Try not to get confused by the fancy name “Phonemic Awareness.” It just means knowing sounds. Many research studies have shown that phonemic awareness is one of the strongest predictors of later reading success. Children who have phonemic awareness can tell you the sounds they hear in words, separate the sounds and change out sounds to make new words. They can hear the three separate sounds (s – u – n) and tell you it is sun. They can also tell you that if you change the letter “s” for a letter “f” it will make the word “fun”.
Phonemic awareness can and should be directly taught to children. Parents can be the best teachers by singing with their kids, rhyming words and asking them the sounds they hear in different words.
If you can sing a song or rhyme a word, you can build your child’s phonemic awareness.
Kindergartners should recognize rhyming words and create rhyming word pairs (top/pop), tell you the first and last sound they hear in a word, and show you how many sounds are in a word using their fingers (cat = c-a-t = 3 sounds).
When talking about letter sounds, show your child what your mouth does to create the sound. Describe where your tongue is and how you’re breathing.
“When I make the m sound, I press my lips together and make my voice hum like this “mmmmm”. My tongue is relaxed.”
What sound does each letter make in this word on the cereal box? Research suggests that seeing print, saying the sounds, and hearing the sounds while pointing at the letter with a parent or teacher has the greatest impact on learning “phonemic awareness,” or sounds.
Choose a letter sound, then have your child find things around your house that start with the same sound. This is great activity to do in the kitchen while making dinner. “Can you find something in our house that starts with the letter “s” ssssss sound? Stairs, sofa, sandwich.”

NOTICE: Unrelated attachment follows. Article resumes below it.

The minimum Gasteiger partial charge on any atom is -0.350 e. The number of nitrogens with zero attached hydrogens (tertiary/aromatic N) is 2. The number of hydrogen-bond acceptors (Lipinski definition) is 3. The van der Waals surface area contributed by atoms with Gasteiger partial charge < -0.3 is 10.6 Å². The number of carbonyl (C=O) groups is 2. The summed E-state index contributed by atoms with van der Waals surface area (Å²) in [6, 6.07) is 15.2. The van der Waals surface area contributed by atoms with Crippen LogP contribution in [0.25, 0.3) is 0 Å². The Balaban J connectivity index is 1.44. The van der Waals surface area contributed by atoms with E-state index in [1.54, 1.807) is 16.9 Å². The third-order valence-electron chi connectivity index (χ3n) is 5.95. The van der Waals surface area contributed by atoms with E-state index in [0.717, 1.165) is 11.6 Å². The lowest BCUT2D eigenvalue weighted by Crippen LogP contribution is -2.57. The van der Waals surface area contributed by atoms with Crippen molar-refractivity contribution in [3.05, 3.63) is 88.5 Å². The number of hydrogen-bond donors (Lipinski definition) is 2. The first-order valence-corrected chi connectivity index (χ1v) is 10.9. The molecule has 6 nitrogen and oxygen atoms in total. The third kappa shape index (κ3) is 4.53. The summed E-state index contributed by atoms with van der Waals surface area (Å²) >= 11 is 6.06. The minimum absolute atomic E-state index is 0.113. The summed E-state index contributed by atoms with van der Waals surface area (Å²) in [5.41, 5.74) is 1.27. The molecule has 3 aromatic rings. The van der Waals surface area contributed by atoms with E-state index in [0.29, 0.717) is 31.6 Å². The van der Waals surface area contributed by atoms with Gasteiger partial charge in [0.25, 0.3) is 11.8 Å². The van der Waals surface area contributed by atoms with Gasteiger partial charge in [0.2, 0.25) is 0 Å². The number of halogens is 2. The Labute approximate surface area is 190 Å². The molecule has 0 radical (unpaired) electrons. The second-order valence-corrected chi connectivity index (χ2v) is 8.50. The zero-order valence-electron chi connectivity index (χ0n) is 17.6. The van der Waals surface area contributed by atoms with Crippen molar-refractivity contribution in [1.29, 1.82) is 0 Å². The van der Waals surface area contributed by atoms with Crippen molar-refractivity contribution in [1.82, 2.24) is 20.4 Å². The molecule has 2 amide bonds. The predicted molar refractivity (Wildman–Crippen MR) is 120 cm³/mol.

Have your child give a rhyme for a word you tell them. It can be a made up word, too. “What rhymes with “bindergarten”?
Make up your own rhymes, songs, or silly stories to focus on a particular sound. “Big Billy blows beautiful bubbles!”
When you’re reading together with your child, pick a word from the book and put emphasis on the first sound. Pick another word and compare them. “Aaaaaaalligator and eeeeeeeelephant. Can you hear what letter aaaaaligator starts with? Is it the same as eeeeelephant? What letter does elephant start with?”
Before kids are ready to read words, they need to be able to separate the sounds they hear in words. Tell them a whole word, such as “cat,” and they will separate the sounds as they touch their head /c/, then shoulders /a/, then knees /t/ (and toes for four sounds if they can handle it). At the end, they’ll say the whole word, “cat”, as they stand back up. If it’s too hard for them, slow down saying the word and stretch out each sound so they can better hear the individual sounds.
Take turns saying a word and the other person has to put up their fingers to match the number of sounds. For “cat,” they’d hold up their pointer finger for “c”, middle finger for “a” and ring finger for “t”.
Using Cheerios, rocks or beads, say a word and have your child show you how many sounds the word makes. For example, “cap” = c+a+p = three sounds, so they’d place three objects in a row. Then have them tap each object as they say the sound. Remember, your child is just showing you the sounds they hear. So the word “take” would be = t-a-k (silent e) = only three sounds.
Word families are words that rhyme. Tell your child the “mom’s” name is “bat” and ask them to tell you all the “kids’” names, like cat, fat, sat, rat, pat, mat, at, and hat. This will help children hear patterns in words.
Phonemic awareness is all about playing with the sounds your child hears, so it does not include reading or writing.